Tech

WASHINGTON, May 10, 2018 -- Melatonin is a widely used supplement. Many people turn to the hormone hoping it will improve their sleep, but do claims of its efficacy have any merit? Clinical evidence suggests that the benefits of melatonin are modest, and it may not help everyone. And there's little to stop supplement makers from selling you snake oil. Reactions explains the chemistry of this popular sleep aid: https://youtu.be/qjUKsW93qRU.

A study published in the BMJ Open journal shows that even moderate coffee consumption during pregnancy, one to two cups per day, is related to a risk of overweight or obesity in school age children. It has not been clearly shown if caffeine is the direct cause of the overweight, but the relationship, alone, has caused researchers to encourage increased caution.

(Geneva, 11 May, 2018) An international research team has today reported the first results of a study investigating the natural history of progressive familial intrahepatic cholestasis (PFIC) - a rare genetic liver disease that predominantly affects children. Most alarmingly, the team reported that, by the age of 10 years, approximately half of the children with two different forms of PFIC had already received a liver transplant.

(Geneva, 11 May, 2018) Researchers presenting at the 51st ESPGHAN Annual Meeting have today revealed the results of a new study which proves the efficacy and effectiveness of using ginger to treat vomiting in children with acute gastroenteritis [1] - one of the most common conditions resulting in admission to paediatric emergency departments.

University of Waterloo chemists have found a much faster and more efficient way to store and process information by expanding the limitations of how the flow of electricity can be used and managed.

In a recently released study, the chemists discovered that light can induce magnetization in certain semiconductors - the standard class of materials at the heart of all computing devices today.

A Purdue University graduate and a Purdue Research Park of Northwest Indiana (NWI) startup have published a research study in Bioorganic & Medicinal Chemistry Letters that identifies a small molecule SERCA activator that may improve memory and cognition.

In the Alzheimer's disease models, the SERCA activator shows promise in reducing the cellular stress and preventing cell loss in neurons. The molecule corrects cells' calcium ion balance and represents a new therapeutic strategy for neurodegeneration drug development.

New York, NY--May 10, 2018--Computer scientists at Columbia Engineering have invented FontCode, a new way to embed hidden information in ordinary text by imperceptibly changing, or perturbing, the shapes of fonts in text. FontCode creates font perturbations, using them to encode a message that can later be decoded to recover the message. The method works with most fonts and, unlike other text and document methods that hide embedded information, works with most document types, even maintaining the hidden information when the document is printed on paper or converted to another file type.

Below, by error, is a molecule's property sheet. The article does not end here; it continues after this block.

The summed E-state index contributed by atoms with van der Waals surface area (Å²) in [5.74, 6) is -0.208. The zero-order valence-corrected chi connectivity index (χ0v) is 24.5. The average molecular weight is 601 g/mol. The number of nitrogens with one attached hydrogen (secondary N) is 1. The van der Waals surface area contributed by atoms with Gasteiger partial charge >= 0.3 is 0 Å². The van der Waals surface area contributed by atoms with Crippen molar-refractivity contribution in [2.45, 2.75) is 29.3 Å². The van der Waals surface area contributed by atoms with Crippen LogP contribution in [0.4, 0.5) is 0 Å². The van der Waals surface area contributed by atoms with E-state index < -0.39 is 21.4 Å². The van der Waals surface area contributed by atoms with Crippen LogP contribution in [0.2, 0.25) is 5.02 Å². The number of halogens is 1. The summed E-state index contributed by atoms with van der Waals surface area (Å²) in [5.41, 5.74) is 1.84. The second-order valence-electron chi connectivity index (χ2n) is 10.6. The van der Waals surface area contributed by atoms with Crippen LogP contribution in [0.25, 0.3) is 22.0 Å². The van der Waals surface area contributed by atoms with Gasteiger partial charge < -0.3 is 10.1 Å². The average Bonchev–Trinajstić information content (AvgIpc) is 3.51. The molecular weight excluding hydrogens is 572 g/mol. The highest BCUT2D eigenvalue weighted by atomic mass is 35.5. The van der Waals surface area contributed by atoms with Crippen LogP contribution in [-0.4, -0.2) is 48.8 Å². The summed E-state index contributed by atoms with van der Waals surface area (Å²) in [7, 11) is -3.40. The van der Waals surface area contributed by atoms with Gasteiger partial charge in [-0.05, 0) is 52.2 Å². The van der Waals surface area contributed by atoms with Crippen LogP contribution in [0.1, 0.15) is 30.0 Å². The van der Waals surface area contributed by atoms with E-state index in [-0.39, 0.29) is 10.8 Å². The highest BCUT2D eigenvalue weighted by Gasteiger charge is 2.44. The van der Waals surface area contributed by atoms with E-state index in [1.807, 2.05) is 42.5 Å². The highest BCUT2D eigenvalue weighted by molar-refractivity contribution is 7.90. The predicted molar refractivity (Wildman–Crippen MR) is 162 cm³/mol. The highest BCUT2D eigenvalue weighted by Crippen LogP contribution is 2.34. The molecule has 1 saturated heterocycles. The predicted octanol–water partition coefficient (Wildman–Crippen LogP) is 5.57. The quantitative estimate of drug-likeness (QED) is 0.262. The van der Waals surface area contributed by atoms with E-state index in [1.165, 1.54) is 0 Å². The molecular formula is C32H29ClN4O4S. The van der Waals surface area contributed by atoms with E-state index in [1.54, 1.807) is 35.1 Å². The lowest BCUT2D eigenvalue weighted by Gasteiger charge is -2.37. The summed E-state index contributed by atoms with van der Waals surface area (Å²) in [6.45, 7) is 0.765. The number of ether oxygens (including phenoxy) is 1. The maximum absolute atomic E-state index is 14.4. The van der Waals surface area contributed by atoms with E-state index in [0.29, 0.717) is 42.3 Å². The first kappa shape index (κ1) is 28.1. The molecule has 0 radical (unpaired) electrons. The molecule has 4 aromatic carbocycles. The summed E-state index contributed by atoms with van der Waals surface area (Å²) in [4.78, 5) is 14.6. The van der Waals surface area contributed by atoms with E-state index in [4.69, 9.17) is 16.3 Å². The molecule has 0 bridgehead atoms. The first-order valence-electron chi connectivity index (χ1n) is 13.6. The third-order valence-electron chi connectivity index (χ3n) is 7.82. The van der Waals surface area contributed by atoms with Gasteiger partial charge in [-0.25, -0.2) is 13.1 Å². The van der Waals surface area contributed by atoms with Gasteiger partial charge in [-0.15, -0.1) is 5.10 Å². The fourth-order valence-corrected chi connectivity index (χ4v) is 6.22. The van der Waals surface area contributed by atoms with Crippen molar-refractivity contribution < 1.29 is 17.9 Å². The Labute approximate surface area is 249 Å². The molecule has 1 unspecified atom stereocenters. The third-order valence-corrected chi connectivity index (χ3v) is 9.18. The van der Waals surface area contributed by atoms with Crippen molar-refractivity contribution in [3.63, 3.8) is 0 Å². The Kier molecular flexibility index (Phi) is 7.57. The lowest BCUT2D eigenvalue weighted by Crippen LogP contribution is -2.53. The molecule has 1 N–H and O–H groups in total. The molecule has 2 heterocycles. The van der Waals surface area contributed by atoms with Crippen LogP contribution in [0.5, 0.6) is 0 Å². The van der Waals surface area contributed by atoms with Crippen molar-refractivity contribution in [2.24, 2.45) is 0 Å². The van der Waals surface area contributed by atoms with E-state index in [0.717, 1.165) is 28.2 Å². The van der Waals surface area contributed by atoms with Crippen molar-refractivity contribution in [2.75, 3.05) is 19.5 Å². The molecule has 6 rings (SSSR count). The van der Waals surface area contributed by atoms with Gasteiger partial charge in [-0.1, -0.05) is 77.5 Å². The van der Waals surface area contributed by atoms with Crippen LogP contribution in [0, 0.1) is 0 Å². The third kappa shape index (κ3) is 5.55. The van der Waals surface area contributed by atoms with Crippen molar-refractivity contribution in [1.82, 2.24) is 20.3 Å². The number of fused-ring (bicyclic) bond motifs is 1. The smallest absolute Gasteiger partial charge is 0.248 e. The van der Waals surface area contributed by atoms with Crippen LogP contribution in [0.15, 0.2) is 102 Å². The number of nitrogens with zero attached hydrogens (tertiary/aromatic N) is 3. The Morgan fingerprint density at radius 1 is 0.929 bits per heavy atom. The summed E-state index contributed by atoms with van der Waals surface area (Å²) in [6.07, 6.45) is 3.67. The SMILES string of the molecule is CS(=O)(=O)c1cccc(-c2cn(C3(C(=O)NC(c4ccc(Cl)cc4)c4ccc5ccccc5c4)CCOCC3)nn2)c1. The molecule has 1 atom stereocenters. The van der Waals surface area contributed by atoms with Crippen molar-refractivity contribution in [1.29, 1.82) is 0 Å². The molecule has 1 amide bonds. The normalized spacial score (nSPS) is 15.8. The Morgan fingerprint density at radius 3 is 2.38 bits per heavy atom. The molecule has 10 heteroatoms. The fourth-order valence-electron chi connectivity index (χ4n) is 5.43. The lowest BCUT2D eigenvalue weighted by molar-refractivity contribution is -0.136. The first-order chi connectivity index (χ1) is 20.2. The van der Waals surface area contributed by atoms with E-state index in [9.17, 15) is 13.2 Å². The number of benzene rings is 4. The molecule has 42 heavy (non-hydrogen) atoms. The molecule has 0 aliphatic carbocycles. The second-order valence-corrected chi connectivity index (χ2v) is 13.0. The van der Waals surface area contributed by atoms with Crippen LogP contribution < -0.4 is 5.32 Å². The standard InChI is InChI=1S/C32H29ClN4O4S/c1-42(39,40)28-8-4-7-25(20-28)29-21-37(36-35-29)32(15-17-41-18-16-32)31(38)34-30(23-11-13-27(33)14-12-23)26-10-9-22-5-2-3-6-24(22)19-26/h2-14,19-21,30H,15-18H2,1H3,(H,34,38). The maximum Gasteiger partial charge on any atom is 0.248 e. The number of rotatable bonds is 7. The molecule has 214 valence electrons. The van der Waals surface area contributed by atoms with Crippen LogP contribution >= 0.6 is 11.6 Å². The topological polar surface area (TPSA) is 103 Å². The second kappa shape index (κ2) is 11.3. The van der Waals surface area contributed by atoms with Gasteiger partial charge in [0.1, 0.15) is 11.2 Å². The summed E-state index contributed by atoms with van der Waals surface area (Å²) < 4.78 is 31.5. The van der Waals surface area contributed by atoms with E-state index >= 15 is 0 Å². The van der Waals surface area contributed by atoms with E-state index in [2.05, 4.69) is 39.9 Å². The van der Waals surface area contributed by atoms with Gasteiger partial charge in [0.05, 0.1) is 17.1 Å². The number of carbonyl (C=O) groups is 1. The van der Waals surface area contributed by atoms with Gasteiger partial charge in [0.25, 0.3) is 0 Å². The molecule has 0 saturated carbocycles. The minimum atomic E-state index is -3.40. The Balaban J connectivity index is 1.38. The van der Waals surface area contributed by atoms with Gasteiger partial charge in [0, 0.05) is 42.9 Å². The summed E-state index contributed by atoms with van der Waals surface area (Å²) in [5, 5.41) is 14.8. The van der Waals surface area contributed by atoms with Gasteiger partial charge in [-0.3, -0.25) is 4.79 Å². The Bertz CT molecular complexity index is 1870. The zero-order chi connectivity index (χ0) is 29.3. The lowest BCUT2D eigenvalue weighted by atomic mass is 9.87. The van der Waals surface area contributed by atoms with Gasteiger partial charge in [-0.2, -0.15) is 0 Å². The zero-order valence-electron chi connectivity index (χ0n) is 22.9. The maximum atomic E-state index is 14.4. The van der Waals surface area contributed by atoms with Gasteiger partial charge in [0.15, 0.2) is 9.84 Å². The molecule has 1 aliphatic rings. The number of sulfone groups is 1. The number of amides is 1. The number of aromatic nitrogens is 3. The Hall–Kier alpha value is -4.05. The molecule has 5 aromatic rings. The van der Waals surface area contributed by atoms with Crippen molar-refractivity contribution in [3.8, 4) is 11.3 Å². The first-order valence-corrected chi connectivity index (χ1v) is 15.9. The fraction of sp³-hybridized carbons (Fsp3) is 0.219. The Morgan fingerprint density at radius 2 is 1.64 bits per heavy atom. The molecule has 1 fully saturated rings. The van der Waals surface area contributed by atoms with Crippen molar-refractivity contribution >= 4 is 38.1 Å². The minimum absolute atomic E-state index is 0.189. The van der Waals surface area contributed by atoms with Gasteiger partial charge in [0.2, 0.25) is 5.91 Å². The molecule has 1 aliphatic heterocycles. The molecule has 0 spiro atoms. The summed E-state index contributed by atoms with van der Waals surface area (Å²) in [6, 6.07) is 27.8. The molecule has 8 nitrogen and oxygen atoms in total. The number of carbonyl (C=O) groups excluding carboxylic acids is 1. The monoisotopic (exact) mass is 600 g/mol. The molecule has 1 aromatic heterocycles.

WEST LAFAYETTE, Ind. -- A solid can serve as a medium for heat and sound wave interactions just like a fluid does for thermoacoustic engines and refrigerators - resulting in leak-free machines that can stay operating longer.

[Background]

A molecule adsorbed on a surface (Figure 1A) vibrates on the surface (Figure 1B). The vibration energy is determined by the mass of the molecule and by the restoring forces exerted on the molecule. The restoring force originates from the interaction within the molecule and with the surface. By measuring the vibration energy, therefore, we are able to learn details of the interaction of a molecule and a surface. This knowledge is useful in understanding important processes in applied sciences like catalytic reactions*1) that take place on a surface.

A new study has discovered that horses were first domesticated by descendants of hunter-gatherer groups in Kazakhstan who left little direct trace in the ancestry of modern populations. The research sheds new light on the long-standing "steppe theory" on the origin and movement of Indo-European languages made possible by the domestication of the horse.

The domestication of the horse was a milestone in human history that allowed people, their languages, and their ideas to move further and faster than before, leading both to widespread farming and to horse-powered warfare.